Nissan Qashqai SUV review (2013-2021)
"The Nissan Qashqai is a practical SUV with the running costs of a hatchback, and a facelift has only increased its appeal"
- Versatile family car
- Comfortable ride
- Very practical
- Poor rear visibility
- Tight rear legroom
- Concerns over reliability
It's hard to imagine it now, but when the Nissan Qashqai first arrived in UK showrooms in 2006, the crossover SUV craze was in its infancy. In fact, together with the Kia Sportage and Hyundai Tucson, it beat many of today's most compact soft-roaders to the market by several years.
Back then, the Ford Kuga, Renault Kadjar, Mazda CX-5 and MINI Countryman hadn't even been imagined and the fact that the Qashqai struck a chord with so many buyers confirmed that Nissan was definitely onto something. Since then, it has been refined and improved over the years, so today it's better than ever.
Built in Britain, the Qashqai still offers adventurous all-terrain looks, yet costs little more than a family hatchback to run. Its angular style is more distinctive than the earlier, more curvaceous version and its material quality has improved, too. In fact, it's not far off the high standards set by the Skoda Kodiaq and SEAT Ateca – two cars conceived specifically to fight the Qashqai. It's also handsome enough to tempt BMW X1 and Mercedes GLA buyers, both of which cars are considerably more expensive.
A late 2020 range update trimmed the Qashqai engine range down to a single petrol turbocharged 1.3-litre unit, available in two power outputs. It can be chosen with 138 or 158bhp and even the lower powered version is quick enough for most drivers. Fuel economy is claimed to run from 42 to 44.9mpg, depending on the size of wheels fitted. Both versions are only available with front-wheel drive, and the entry-level 138bhp version gets a six-speed manual gearbox. Opt for the more powerful 158bhp engine, and a seven-speed dual-clutch automatic gearbox is standard. Nissan discontinued the diesel versions of the Qashqai for 2021.
It's relaxing, too – particularly if you add the ProPilot semi-autonomous technology that debuted on the Nissan Leaf electric car. This technology can take care of steering, braking and acceleration in motorway traffic. ProPilot works with the automatic gearbox, while manual cars get a similar tech pack. You'll need to keep your hands on the wheel, though – this is a driver assistance package, not a fully autonomous driving mode.
Choose a twistier route to your destination, and the Mazda CX-5 and Ford Kuga still have the edge when it comes to outright driver appeal. However, the Qashqai can still entertain; it has loads of cornering grip and doesn't lean badly, even when driven with vigour on country roads. It's only let down by slightly numb steering that doesn't place you at the centre of the action like some rivals do.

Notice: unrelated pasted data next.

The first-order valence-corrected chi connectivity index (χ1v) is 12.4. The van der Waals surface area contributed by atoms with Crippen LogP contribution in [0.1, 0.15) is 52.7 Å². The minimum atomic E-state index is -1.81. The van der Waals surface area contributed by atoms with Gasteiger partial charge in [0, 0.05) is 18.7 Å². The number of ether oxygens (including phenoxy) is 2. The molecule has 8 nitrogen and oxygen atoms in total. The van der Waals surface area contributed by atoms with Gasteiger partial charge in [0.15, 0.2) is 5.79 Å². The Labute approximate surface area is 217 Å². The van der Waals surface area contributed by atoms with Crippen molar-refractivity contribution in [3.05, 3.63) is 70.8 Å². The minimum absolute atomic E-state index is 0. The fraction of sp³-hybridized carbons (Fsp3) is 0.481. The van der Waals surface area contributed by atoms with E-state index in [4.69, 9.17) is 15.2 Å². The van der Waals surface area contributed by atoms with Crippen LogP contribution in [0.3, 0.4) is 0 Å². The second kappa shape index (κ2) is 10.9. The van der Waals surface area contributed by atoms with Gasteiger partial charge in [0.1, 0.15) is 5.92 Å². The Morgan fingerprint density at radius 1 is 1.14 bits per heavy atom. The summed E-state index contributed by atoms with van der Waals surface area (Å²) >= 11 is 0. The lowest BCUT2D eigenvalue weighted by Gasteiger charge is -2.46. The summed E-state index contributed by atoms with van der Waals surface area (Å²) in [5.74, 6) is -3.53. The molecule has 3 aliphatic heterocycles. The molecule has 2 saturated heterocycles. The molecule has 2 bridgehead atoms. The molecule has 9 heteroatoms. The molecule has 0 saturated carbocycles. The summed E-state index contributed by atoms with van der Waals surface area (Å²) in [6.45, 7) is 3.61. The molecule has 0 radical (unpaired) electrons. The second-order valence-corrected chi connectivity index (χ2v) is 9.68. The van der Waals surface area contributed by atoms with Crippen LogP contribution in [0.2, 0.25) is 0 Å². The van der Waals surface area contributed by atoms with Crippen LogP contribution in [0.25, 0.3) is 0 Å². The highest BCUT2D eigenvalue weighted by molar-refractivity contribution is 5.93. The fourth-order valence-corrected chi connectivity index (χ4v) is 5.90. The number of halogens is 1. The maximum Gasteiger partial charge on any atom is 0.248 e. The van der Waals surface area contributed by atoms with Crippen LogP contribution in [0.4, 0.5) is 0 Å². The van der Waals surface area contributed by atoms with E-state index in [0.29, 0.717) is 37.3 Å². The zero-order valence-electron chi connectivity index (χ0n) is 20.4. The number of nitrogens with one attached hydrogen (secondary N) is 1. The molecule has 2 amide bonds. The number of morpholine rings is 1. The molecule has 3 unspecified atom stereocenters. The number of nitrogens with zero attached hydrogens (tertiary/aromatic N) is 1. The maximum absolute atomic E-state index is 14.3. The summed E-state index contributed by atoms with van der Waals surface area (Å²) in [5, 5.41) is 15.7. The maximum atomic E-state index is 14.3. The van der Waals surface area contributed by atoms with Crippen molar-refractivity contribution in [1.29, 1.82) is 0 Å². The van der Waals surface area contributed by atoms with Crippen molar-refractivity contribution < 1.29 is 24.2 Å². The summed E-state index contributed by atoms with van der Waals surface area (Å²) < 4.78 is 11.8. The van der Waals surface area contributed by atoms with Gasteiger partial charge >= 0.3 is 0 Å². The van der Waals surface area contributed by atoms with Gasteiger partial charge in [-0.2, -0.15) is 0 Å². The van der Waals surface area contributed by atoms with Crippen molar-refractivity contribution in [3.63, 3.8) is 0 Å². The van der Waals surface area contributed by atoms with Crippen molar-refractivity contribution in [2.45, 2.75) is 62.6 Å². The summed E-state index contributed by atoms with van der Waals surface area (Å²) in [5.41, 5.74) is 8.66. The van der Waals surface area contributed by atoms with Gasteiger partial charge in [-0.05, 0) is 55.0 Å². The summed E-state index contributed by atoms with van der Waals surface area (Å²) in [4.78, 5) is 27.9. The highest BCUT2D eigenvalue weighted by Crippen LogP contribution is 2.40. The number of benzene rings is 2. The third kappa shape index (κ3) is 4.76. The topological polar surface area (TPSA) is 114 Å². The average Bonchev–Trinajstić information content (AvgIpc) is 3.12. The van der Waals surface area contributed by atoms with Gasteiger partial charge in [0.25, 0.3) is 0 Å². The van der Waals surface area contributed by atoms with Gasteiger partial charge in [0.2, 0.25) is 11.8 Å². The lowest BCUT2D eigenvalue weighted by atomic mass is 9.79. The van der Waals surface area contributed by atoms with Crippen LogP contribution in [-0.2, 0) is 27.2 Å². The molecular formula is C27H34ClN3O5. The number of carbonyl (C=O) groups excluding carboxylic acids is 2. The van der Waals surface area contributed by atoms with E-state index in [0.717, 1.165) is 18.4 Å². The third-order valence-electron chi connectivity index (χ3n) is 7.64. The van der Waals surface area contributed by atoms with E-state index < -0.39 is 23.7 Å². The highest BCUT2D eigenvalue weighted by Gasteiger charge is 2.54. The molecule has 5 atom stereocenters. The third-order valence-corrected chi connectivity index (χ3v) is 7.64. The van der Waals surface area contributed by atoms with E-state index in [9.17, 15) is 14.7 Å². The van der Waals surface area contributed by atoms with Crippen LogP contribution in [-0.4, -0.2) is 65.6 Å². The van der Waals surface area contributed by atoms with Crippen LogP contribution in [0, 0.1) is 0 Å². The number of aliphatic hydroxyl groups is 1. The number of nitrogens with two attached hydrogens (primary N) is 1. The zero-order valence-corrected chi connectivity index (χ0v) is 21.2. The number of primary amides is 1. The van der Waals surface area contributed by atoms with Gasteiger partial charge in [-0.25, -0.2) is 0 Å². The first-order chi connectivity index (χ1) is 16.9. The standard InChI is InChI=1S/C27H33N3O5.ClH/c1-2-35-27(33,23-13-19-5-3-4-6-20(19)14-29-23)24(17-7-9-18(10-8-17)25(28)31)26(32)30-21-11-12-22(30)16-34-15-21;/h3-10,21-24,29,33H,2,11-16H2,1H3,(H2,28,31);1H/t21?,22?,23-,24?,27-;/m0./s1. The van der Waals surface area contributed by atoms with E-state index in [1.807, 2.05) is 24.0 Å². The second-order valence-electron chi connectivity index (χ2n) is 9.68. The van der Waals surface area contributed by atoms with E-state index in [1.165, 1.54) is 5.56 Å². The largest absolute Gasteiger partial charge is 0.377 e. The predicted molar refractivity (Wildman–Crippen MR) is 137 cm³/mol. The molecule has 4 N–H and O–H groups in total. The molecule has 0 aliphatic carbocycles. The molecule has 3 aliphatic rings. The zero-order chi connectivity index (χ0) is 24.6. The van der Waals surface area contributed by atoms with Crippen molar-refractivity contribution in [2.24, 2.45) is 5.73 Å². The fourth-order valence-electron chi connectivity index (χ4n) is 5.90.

While the Qashqai’s adventurous looks suggest it has off-road ability, from late 2020 onwards it's only available with front-wheel drive. This drivetrain will satisfy most drivers though, with a decent amount of grip in the summer months that can be augmented by fitting winter tyres in colder weather. With the diesel engine now discontinued, the 138 and 158bhp petrol engines can still tow a respectable 1,300-1,500kg - enough for a mid-sized caravan or trailer.
The Qashqai offers a high driving position for a commanding view in city traffic. It feels spacious, too, with a modern, versatile interior – although rear legroom is a little tight. The boot is easy to access through a wide-opening tailgate, with a usefully square shape and decent 430-litre capacity, but it’s not class-leading. The first-generation Qashqai came in a seven-seat Qashqai+2 version, but this isn’t offered in the current model, so if you want seven seats, you’ll either need to step up to a Nissan X-Trail or look at rivals with seven seats as an option, such as the Skoda Kodiaq.
Of the three trim levels, our favourites are the entry-level Acenta Premium and mid-range N-Connecta, which come with desirable kit like front fog lights and alloy wheels. The range-topping N-Motion trim gets luxuries including Nappa leather upholstery, but it's rather more expensive to buy.
The Nissan Qashqai scored the full five stars in independent Euro NCAP crash-testing, which is good news for the families that make up the bulk of Qashqai buyers. It finished a respectable 56th out of the 75 cars ranked in our 2020 Driver Power owner satisfaction survey of cars currently on sale in the UK.